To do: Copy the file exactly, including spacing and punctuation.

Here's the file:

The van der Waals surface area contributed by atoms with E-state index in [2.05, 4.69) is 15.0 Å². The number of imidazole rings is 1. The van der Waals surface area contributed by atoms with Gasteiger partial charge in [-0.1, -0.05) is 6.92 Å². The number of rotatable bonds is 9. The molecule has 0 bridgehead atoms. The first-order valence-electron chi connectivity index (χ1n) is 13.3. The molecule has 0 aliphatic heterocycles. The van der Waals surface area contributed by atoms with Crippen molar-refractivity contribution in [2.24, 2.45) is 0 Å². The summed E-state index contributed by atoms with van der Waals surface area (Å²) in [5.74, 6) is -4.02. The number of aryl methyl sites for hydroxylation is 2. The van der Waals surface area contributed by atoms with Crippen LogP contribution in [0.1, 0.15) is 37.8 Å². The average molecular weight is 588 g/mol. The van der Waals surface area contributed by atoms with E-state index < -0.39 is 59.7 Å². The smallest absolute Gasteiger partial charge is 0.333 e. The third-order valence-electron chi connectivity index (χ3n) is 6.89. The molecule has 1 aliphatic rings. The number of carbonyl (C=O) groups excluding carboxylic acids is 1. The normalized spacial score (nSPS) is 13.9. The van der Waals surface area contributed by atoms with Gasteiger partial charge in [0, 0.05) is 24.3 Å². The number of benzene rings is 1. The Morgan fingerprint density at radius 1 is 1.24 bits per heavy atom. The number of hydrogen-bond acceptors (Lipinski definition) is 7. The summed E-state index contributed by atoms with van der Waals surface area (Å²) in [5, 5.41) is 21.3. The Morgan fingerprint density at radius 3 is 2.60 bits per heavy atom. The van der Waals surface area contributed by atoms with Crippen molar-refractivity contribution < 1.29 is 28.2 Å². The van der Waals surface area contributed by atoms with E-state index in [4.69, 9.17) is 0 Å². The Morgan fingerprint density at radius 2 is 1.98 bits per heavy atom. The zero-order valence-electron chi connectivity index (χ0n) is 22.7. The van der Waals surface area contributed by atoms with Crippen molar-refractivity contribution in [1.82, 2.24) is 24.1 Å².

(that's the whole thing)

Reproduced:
The van der Waals surface area contributed by atoms with E-state index in [2.05, 4.69) is 15.0 Å². The number of imidazole rings is 1. The van der Waals surface area contributed by atoms with Gasteiger partial charge in [-0.1, -0.05) is 6.92 Å². The number of rotatable bonds is 9. The molecule has 0 bridgehead atoms. The first-order valence-electron chi connectivity index (χ1n) is 13.3. The molecule has 0 aliphatic heterocycles. The van der Waals surface area contributed by atoms with Crippen molar-refractivity contribution in [2.24, 2.45) is 0 Å². The summed E-state index contributed by atoms with van der Waals surface area (Å²) in [5.74, 6) is -4.02. The number of aryl methyl sites for hydroxylation is 2. The van der Waals surface area contributed by atoms with Crippen LogP contribution in [0.1, 0.15) is 37.8 Å². The average molecular weight is 588 g/mol. The van der Waals surface area contributed by atoms with E-state index < -0.39 is 59.7 Å². The smallest absolute Gasteiger partial charge is 0.333 e. The third-order valence-electron chi connectivity index (χ3n) is 6.89. The molecule has 1 aliphatic rings. The number of carbonyl (C=O) groups excluding carboxylic acids is 1. The normalized spacial score (nSPS) is 13.9. The van der Waals surface area contributed by atoms with Gasteiger partial charge in [0, 0.05) is 24.3 Å². The number of benzene rings is 1. The Morgan fingerprint density at radius 1 is 1.24 bits per heavy atom. The number of hydrogen-bond acceptors (Lipinski definition) is 7. The summed E-state index contributed by atoms with van der Waals surface area (Å²) in [5, 5.41) is 21.3. The Morgan fingerprint density at radius 3 is 2.60 bits per heavy atom. The van der Waals surface area contributed by atoms with Crippen molar-refractivity contribution < 1.29 is 28.2 Å². The van der Waals surface area contributed by atoms with E-state index in [4.69, 9.17) is 0 Å². The Morgan fingerprint density at radius 2 is 1.98 bits per heavy atom. The zero-order valence-electron chi connectivity index (χ0n) is 22.7. The van der Waals surface area contributed by atoms with Crippen molar-refractivity contribution in [1.82, 2.24) is 24.1 Å².